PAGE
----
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Continuing with the “local” beat, I decided to pay a visit to the Austin Farmers’ Market and ask a simple question; why is it important to shop local? I apologize in advance for the shoddy audio, my little Flip Mino HD was working as hard as it could, but between the plodding bass beat from the band from across the parking lot and that killer harmonica solo during the second section, things got a bit rough. Regardless, it is a good taste of what it feels like to be caught up in the local spirit on a Saturday morning.
Of course, it always sounds great to be a supporter of the local economy, but there are other important benefits to factor in when shopping at a local market.
1. It may be healthier for you
And I am not just talking about cutting down on pesticide covered/unnaturally fertilized vegetables. The use of honey, such as that from Round Rock Honey, made from local wildflowers is known to help cut back on allergic reactions due to pollen in the area. Think of it in terms of getting a flu shot; a little dose in advance can go a long way toward preparing your body for the onslaught of debilitating conditions later.
2. The quality is outstanding
The effort by vendors, such as Jean Brooks from Serious Sourdough (featured in the video), to painstakingly prepare their products by hand day after to day pays off. Typically, what a vendor has to offer outclasses most of what you can find in your everyday supermarket, but do be aware you will likely be paying a premium for that freshness. As always, this is choice each person will make on an individual basis, but in many cases that little extra expense is worth it.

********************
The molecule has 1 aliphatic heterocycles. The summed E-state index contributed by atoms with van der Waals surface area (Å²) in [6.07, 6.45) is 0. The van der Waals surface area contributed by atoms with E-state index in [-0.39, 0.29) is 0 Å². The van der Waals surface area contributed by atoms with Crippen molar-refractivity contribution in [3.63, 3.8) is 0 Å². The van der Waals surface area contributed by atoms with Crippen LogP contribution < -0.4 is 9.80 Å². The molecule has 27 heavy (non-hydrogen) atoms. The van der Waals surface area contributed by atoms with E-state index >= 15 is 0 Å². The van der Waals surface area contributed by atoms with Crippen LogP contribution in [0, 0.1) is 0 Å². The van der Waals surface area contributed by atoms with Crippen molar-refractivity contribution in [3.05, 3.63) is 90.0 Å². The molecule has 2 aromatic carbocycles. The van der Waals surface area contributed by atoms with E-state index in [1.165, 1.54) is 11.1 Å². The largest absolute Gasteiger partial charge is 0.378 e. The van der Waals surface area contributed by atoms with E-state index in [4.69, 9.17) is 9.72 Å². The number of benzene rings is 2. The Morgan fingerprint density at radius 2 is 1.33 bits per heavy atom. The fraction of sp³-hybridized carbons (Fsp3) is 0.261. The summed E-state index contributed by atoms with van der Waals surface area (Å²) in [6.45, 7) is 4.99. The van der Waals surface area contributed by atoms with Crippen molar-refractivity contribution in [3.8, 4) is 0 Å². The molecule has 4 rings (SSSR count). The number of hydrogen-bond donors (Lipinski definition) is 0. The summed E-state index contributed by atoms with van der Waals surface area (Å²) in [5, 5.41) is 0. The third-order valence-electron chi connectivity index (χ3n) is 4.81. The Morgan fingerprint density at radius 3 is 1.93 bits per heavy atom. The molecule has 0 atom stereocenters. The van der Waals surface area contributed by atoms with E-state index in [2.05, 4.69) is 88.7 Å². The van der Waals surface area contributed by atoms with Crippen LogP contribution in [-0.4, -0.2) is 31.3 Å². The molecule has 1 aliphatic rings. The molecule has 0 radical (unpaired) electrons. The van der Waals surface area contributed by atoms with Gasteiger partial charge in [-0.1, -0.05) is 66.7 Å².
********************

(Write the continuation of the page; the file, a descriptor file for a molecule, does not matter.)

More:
3.You get to be an active member of the community
For many students who choose to spend four or more years here in Austin, it is easy to get locked into that university “bubble.” You eat in the cafeteria, you go to class, you study in the library, you might go out a night or two, and then you end up back in the “comfort” of your dorm. But if you never break out of your mold, you will never get to experience the little things that Austin has to offer. A farmer’s market gives everyone an opportunity to spend some time with a group of people who just enjoy being alive on a Saturday afternoon.
Of all the precious things this city has to offer, always make the effort to spend time with those who have been here all along. You might learn a little bit more about yourself in the process.
(Here are a few more pictures.)
(Map to the location.)
The Austin Farmers’ Market runs from 9 a.m. to 1 p.m. every Saturday.
(Photos by Shannon Wade.)
When it comes to vegan alternatives, it is often difficult to find ones that can even compare to the original. While I avoid the meat alternatives — who wants to eat soy soysauge? — one of the tastes I have missed most since cutting out dairy is butter. I prefer olive oil and never used butter in my meals all that often because of the fat content, but when baking or browning something with butter, I want true butter taste and not a waxy and watery alternative.
One of the first alternatives I discovered was Smart Balance that was that exact and unfortunate combination of waxy and watery. Luckily, while atCentral Market I stumbled upon Earth Balance Natural Buttery Spread and Vegan Buttery Sticks, which are ironically a part of the daughter company of Smart Balance. In these soy bean based, vegan, gluten-free, all natural (with organic options), non-hydrogenated and blended-oil concoctions, Earth Balance found the solution to the vegan butter problem.
Much like its father brand, Earth Balance aims to create a product that is as healthy as it is delicious. On their site, they have a comprehensive explanation on the use of the “good guys” — Omega 3s and HDL Cholesterol — and the harms of the “bad guys” — Trans Fat and LDL Cholesterol.
Ultimately, (along with an overall well-rounded diet and regular exercise) the balance of fats in your diet effects the levels of cholesterol in the body and, if you haven’t figured out already, more Omega 3s and less Trans Fats improves the levels of good HDL Cholesterol and lowers the levels of bad LDL Cholesterol. To achieve this healthy balance, Earth Balance includes good oils that contain Omega 3s and excludes hydrogenated ingredients (which should always be avoided) as the source of Trans Fat. With a few added plant derivatives, like soy and beets, and clever ingredients, they came up with a nutritionally mindful, spreadable, meltable and delicious product.